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Dreams of Darkness

Updated: Sep 14, 2020

Final Cover Spread: extra space is for wrap, since it's going to be 8½ x 11 Hard Cover.

Wand of Orcus

I hope you like it as much as I do. Valin Mattheis is responsible for the cover and 90% of the interior illustrations. (if you care: major spoilers ahead)

Tackling a project like this is such a challenge because of the weight of a personality like the Prince of the Undead. As a kid, I stared at those images Dave Sutherland III churned out and even now, they have such gravity. I wonder if he ever realized how those simple drawings came to form the bedrock of a legendary pantheon of nightmares.

Nightmares with a very particular feel.

Writing text that represents the actual place where one of these deeply iconic monsters dwell...the rooms, the diversions, even a smattering of things a demon prince would say----it's daunting and humbling and I really wanted to get it right. Not just for my players, but for me. When I read the text that I write, I want it to feel like it felt when I was a kid: fascinating, slightly overwhelming, a little subversive and always surprising. As such, I'm slapping a mature content notice on the book.

As a player, going up against that same text? I want the words that come out of my mouth to be automatic: "We're so dead. So very, very dead."

This adventure is important to me because its the culmination of my personal campaign. I wrote this for me. For us. And because I wrote it for me, I have to say that I love it. But also, I have to be honest in saying that this is an adventure for characters 14th level and higher with powerful gear and not many people are going to have a use for it.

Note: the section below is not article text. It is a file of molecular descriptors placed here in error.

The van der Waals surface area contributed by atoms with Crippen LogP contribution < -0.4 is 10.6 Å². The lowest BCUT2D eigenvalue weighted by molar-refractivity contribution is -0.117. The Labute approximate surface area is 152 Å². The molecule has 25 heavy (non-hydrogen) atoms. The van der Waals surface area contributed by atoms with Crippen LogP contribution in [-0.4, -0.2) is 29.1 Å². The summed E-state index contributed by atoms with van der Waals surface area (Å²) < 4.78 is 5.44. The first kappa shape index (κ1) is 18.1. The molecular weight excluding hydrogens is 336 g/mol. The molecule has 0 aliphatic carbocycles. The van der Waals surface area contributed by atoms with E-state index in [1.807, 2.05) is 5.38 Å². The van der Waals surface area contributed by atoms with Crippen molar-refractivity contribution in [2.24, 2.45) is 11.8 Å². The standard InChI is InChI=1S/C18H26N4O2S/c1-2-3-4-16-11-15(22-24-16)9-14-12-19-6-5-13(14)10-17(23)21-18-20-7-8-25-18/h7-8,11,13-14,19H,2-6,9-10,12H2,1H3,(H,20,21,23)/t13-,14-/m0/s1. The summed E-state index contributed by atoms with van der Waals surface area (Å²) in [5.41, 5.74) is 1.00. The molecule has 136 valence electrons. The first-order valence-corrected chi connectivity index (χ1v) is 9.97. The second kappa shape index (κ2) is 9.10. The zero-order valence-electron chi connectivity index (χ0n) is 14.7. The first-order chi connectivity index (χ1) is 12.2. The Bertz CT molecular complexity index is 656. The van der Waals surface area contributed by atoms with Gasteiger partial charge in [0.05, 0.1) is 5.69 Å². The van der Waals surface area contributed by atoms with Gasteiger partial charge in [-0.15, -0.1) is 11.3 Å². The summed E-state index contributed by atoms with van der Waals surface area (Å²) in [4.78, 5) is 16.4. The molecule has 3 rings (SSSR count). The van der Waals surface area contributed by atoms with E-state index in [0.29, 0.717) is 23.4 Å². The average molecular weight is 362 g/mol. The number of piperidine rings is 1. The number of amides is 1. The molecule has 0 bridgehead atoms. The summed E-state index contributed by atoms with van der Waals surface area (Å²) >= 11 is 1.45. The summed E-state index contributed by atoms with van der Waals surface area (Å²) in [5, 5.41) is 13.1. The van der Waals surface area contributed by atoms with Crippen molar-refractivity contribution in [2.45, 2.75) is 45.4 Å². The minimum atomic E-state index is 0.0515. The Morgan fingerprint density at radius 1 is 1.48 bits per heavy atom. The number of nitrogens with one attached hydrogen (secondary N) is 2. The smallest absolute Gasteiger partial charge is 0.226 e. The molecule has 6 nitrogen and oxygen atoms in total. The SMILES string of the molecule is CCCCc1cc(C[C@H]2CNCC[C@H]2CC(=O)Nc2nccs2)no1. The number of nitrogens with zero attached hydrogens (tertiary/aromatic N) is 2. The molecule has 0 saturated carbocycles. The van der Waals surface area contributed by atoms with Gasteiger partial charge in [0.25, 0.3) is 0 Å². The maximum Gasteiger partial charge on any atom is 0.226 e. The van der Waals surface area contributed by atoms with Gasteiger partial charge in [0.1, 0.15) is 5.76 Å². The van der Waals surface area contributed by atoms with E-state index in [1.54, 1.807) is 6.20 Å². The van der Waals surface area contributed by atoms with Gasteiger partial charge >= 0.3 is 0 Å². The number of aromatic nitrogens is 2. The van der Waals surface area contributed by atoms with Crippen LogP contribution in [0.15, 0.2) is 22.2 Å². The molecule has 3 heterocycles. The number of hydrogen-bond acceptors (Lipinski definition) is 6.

Sut, the Walking Demon
  • What's Inside?

  • A Demonic Treatise covering demons in general from a 1st edition perspective

  • How mortals get to the Abyss

  • Demonic status

  • How demons are made and unmade

  • How demons die and how demonic amulets get used

  • Rules for demonic abduction

  • Demonic treasure and barter advice

  • Abyssal weather, hazards and "plants"

  • Rules for role playing in the Abyss

  • A Demonic Perspective on the Multiverse

  • Warrens of the Prince (key for map one)

  • Court of Orcus (key for map two)

  • High Temple Prisons (key for map three)

  • Spires of Damnation (key for map four)

  • The Prince's Duel (detailing Orcus' potential fight w/ Demogorgon)

Vrock with Hand of Glory
  • NPC sheets for Orcus & Demogorgon

  • Support for The Primal Order variant (by Peter Adkison) if you want to make the battle more epic

  • 65 ??? new objects, spells and monsters in the appendix

  • Random Undead Table that collates nearly all 1st Edition AD&D undead in one place w/ their sources

  • Gated Demon table

  • List of all True Names for demons in the adventure.

  • All four maps in both DM and Player version

The book is 142 pages long, FULL COLOR and HARD COVER. But you will still be able to get the pdf for cheap----eventually----and honestly, i know you can get it for free if you think I suck and want to do me harm.

I heard a grumble or two that Zjelwyin Fall was too expensive and that full color wasn't a necessity. And while I can sympathize, I also heard that Geir Loe Cyn-crul (in black and white) got some complaints that the map wasn't full color. You can't please everyone, but more importantly, you can't please yourself when you're trying to please everyone. I'm not a publisher trying to figure out what the masses want. Publishers of modern gaming material have not figured out what I want so I have to write it myself. For my game. I have to do all the work b/c there just isn't any material out there on which I can consistently rely...especially given my system choice.